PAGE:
World Stock Market Indices – The Global Curve


There was a time when multinational corporations were relatively few in number, but the increase in global trade at all levels of business has changed that. Today, businesses large and small have offices, manufacturing operations, and trade associations or sell merchandise around the world. As a result, stock markets around the world reflect the global nature of the companies traded on their exchanges, which in turn reflects the growing integration between each trading market. Fluctuations in one stock exchange often have a domino effect in other exchanges due to a number of economic relationships between markets. Describing all of the factors that play into these relationships is another discussion, but suffice it to say that in the most general sense, the impact on the market is based on speculation.

The growing influence that price changes in one stock exchange have on others is why it is more important than ever to monitor changes in the global market. Within hours, or even minutes, the premonition of how a market might open could be the difference between a profit or a loss. As one market closes another opens, first New York City which precedes Asian markets such as Tokyo, Shanghai, Hong Kong and Bombay which in turn precede European markets including Germany, France and Great Britain and then back to New York. The reflected trends of these markets mirroring each other can easily be seen by comparing the major indices of each market. You can plot the performance, for example, of the Dow Jones Industrial Average against the Nikkei and the Hang Seng in Asia, then for example against the DAX, CAC and FTSI in Europe. You will notice how the trends follow one another. In terms of clues, it really looks like a global economy.

Global stock indices are the bell of the markets they represent, but there are some considerations that should be taken into account when analyzing the impacts of one stock exchange on another using indices. .

Indices are primarily based on groupings and averages of stock prices within a market. These are not actually traded instruments and therefore there is no volume for the indices, so there is no consideration for demand in the price of the index. Without a gauge of momentum within the market, a market change could only represent a fraction of the market or, conversely, a major movement, the point is that from the price of the market. Clue, there is no way to know which volumes are exchanging, just because there is no volume.

Secondly, the indices do not necessarily have to be compared on an equal scale, for example, there are significant differences between the economies of the United States and the Philippines which make equal comparisons between the Dow Jones or S&P 500 and the somewhat biased Manilla Composite.

Third, you should definitely look at the makeup and company profile of the companies within each index you compare. Some indices are made up of companies based on size or sector that would not compare well with other indices based on different criteria.

The fourth consideration should be to look at the base of the index, for example when it was created and the base value when it was launched, when the indices are first introduced they are set with a base or initial value, then changes from the base value are deemed to reflect changes in the particular industry or market that the index is attempting to indicate. In this way, an index with a value in thousands may or may not have a relation to and a recently created index in the hundreds. In other words, the actual point value is much less than the percentage change in the index.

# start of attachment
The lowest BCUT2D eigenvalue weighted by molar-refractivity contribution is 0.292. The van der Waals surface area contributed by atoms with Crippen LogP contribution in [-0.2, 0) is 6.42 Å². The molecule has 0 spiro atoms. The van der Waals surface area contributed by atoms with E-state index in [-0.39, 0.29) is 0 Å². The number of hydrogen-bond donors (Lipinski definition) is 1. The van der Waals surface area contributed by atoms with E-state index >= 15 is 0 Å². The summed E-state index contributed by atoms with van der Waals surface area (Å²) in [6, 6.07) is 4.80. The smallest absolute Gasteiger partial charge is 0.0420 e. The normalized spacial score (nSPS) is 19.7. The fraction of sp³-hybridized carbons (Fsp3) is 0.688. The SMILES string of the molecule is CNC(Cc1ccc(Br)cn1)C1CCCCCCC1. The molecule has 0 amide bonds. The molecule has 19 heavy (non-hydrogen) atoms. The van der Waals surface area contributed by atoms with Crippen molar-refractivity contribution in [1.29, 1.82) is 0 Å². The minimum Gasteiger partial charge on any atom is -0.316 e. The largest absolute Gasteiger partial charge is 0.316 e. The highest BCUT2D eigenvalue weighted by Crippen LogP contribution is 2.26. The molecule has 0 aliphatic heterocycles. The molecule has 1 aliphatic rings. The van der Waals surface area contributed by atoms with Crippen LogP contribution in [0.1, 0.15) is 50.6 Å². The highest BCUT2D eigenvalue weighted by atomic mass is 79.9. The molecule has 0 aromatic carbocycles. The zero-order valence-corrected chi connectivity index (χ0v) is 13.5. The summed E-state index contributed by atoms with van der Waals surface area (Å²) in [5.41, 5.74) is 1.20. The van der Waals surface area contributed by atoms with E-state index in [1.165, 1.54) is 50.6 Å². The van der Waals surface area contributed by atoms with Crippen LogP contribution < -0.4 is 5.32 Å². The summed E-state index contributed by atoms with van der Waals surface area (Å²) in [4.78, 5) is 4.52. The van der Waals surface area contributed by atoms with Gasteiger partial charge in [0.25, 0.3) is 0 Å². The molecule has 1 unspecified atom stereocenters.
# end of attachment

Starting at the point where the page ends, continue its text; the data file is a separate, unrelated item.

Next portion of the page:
The last point we'll cover here is the index's monetary base. Although indices are not technically "valued in currencies", index totals are based on stock prices in a particular market and the actual value is therefore affected by the currency underlying the securities. For example, as of this writing the NIKKEI index is at 15,583.42 while the Dow Jones industrial average is at 13,087.13 but the Nikkei reflects the prices of securities traded in Japanese yen. which are currently trading at 0.009 against the US dollar. So in reality if the scale is equalized the Nikkei would be 140.42. This presents a view of the difference in scale between the two indices and further demonstrates why it is much more important to compare performance when comparing indices if you want a more accurate picture.

I mentioned the momentum issue previously where the lack of volume display prevents you from measuring the change of an index in regards to the level of trading in that market on that day. -the. There are, however, other tools you can use to make up for this. The first is to use market statistics and compare trading volumes across the entire market. If you want to run momentum-based indicators on the representation closest to the index, you can use ETFs that have volume. ETF volume does not represent the cumulative volume of securities in an index rather the ETF volume represents the volume of the ETF traded, but the use of ETF will allow you to run momentum based indicators such as MACD on the price trends of a version of an index. In the near future, however, you will be able to get a much better understanding of the momentum behind certain indicators, as we plan to add the cumulative volume of certain indices to a representative portfolio of stocks. in order to enable people to achieve precise and real technical performance based on momentum. analysis of indices on our site for free.

It is important to follow international market close indices before your market opens, which often indicate future trading in subsequent markets. However, it is also essential to place your analysis in the perspective of the framework you are working in, to understand the database you are using to compare indices correctly.

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